All companies that are incorporated in England and Wales are required under the Companies Act 2006 (the “Act””) to keep certain legal and financial records.
In this post we consider 6 key legal record keeping obligations that all companies should adhere to or risk receiving a fine.
The Act states that all companies must produce and keep up to date the ‘Statutory Register’.
The Statutory Register is a collection of records relating to the company that should be maintained in order to provide a historical record of key legal matters relating to the company.
Our own experience in advising companies over the last 25+ years is that most small to medium companies to not adhere to this requirement. The simple reason is that they are not aware of the record-keeping obligations.
Whilst it is an offence not to keep an up to date Statutory Register the reality is that no doing so only gives rise to an issue when a problem arises. This usually happens when a business seeks to raise money or complete a share sale.
At that point the investor or buyer will want to make sure that you have met the record-keeping obligation. Bringing the Register up-to-date can be time consuming, potentially costly and will certainly delay closing the deal. So this is not something a founder wants to happen.
In addition there is the possibility that the failure to maintain the Statutory Register comes to the attention of the authorities.
In that case the company will be liable to a fine of up to £5,000 and the directors of the company could potentially be banned from being directors. A potential disaster for any founder!
Statutory Register – what are the record-keeping obligations?
Under the Act a company must keep the following records in the Statutory Register:
- A list of all Directors (section 162);
- A list of all Directors’ residential addresses (section 165);
- A record of the company secretary (if the company has one) (section 275);
- A list of all shareholders (section 113); and
- A list of any Charges registered against the Company (section 876).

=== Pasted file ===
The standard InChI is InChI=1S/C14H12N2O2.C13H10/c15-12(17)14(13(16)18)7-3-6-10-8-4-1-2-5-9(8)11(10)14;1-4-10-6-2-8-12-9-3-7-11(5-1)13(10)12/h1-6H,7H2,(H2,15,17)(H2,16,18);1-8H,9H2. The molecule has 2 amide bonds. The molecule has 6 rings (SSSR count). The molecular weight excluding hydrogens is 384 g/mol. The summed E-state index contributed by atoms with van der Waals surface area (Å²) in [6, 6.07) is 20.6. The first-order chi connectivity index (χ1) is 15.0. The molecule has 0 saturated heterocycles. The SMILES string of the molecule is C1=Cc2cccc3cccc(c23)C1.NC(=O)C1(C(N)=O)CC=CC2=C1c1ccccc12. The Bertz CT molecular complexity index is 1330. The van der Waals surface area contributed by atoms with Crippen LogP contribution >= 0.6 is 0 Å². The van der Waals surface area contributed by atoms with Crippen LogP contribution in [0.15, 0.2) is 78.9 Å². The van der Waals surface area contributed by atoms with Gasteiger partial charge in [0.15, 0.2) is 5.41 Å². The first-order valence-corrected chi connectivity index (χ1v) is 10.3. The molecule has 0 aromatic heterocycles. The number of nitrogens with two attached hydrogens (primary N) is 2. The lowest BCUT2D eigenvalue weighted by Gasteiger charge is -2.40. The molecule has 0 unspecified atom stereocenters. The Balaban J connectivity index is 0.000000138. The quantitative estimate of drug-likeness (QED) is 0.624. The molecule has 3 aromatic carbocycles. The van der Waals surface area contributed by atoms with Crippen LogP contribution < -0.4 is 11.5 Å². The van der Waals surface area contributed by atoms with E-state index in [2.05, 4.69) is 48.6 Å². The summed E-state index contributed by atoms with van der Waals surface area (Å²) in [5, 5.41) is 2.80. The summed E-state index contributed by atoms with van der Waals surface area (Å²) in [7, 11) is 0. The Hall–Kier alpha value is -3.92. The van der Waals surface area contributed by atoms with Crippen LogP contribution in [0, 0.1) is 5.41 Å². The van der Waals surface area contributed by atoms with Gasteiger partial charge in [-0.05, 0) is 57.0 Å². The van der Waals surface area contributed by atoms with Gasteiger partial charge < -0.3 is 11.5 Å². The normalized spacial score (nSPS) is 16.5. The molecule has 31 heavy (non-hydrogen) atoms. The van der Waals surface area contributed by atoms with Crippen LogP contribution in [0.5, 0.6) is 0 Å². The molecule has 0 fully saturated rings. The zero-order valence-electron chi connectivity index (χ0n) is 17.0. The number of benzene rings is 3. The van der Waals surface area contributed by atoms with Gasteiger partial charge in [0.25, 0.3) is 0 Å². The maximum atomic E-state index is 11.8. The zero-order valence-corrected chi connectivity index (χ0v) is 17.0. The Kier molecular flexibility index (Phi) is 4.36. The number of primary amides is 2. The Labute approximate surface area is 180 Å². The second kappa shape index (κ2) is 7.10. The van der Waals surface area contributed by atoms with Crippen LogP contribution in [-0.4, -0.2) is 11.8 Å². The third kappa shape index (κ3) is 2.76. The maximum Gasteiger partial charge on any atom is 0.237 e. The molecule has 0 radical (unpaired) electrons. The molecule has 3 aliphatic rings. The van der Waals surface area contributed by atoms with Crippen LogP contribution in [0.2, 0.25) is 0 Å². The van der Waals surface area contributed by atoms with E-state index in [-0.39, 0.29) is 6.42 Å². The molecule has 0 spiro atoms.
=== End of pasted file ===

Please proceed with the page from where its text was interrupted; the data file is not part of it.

The sixth item that you must include in the Statutory Register is a list of ‘persons with significant control’. That means a list of all shareholders that own, or control, more than 25% of the shares in the company. The Small Business Enterprise and Employment Act 2015 is the legislation requiring this.
Where Do You Keep These Company Records?
Traditionally these 6 company records would be kept in a physical document called the company’s Statutory Register (or ‘Company Books’). This was a hard copy register that you had to keep at the Company’s registered office.
Usually this was in the form of a loose leaf ring binder folder. Instead, you could keep the registers in an electronic format on a computer.
However since the Small Business Enterprise and Employment Act 2015 came into force it is sufficient to keep these records on the Company Register that is maintained at Companies House. You do this by sending the relevant notifications to Companies House using their prescribed forms.
How Long To Keep These Company Records?
A question that frequently comes up is how long you need to keep these company records? The answer is that you need to keep them for the life of the company.
If you dissolve the company at some point and remove it from the Company’s Register (which Companies House maintains), then you no longer need to keep these records.
For more information on the legal obligations of a business see our detailed guide, which provides a full breakdown of what you need to do to make sure your business is legally compliant.